The federal government is launching a massive trial called NCI-MATCH. It's looking at what genetic mutations drive a person's tumors rather than the type of cancer they might have.
“This is a massive undertaking,“ said Dr. Andrew Poklepovic, an oncologist and researcher with VCU Massey Cancer Center, who is involved in the NCI-MATCH trial.
“If you have a mutation, they're going to try the drug that targets that mutation not necessarily depended upon what type of cancer it is,” Poklepovic said. “It's really what drives the cancer.”
Massey Cancer Center is one of 2,400 sites participating in the project.
In the labs, DNA is taken from the tumors, sequenced, and then laboratory directors and pathologists analyze the mutations found. Mutations are reported to the oncologists, who decide the proper "personalized" treatment for their patients based on the pathologist’s report.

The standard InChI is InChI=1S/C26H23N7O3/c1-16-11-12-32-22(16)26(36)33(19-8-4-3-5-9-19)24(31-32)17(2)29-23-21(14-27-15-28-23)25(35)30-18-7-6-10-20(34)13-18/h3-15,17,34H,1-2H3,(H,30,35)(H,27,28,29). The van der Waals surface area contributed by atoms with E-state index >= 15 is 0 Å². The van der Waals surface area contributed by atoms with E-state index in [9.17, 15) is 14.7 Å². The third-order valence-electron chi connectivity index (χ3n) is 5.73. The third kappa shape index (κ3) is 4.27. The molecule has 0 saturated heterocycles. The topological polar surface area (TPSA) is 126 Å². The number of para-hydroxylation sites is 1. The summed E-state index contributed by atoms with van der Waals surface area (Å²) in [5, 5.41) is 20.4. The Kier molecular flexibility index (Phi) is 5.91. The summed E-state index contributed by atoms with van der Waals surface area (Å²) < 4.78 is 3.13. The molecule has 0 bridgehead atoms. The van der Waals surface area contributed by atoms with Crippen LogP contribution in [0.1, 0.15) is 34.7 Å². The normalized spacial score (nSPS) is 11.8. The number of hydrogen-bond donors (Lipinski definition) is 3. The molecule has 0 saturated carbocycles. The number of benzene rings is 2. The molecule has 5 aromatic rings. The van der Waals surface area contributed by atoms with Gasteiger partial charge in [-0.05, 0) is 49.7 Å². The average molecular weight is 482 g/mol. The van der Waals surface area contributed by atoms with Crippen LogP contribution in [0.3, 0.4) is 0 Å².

Doctors believe a person's genes are important in the fight against cancer. They say the breakdown of those genes leads to the development of cancer
The NCI-MATCH trial is based on a growing amount of information that many cancers share the same gene mutations or pathways to grow. So, a drug that can fight breast cancer may also treat another type of cancer.
“We can then move away from the mentality ‘that has to be this cancer for this mutation to if it has this mutation, you use this drug,’” said Poklepovic.
The national trial is now open in phases.
Massey's phase will begin in a few months. Nationally, 3,000 patients with Stage 4 cancer with no sign of a cure will be involved to see if access to other drugs will show promise.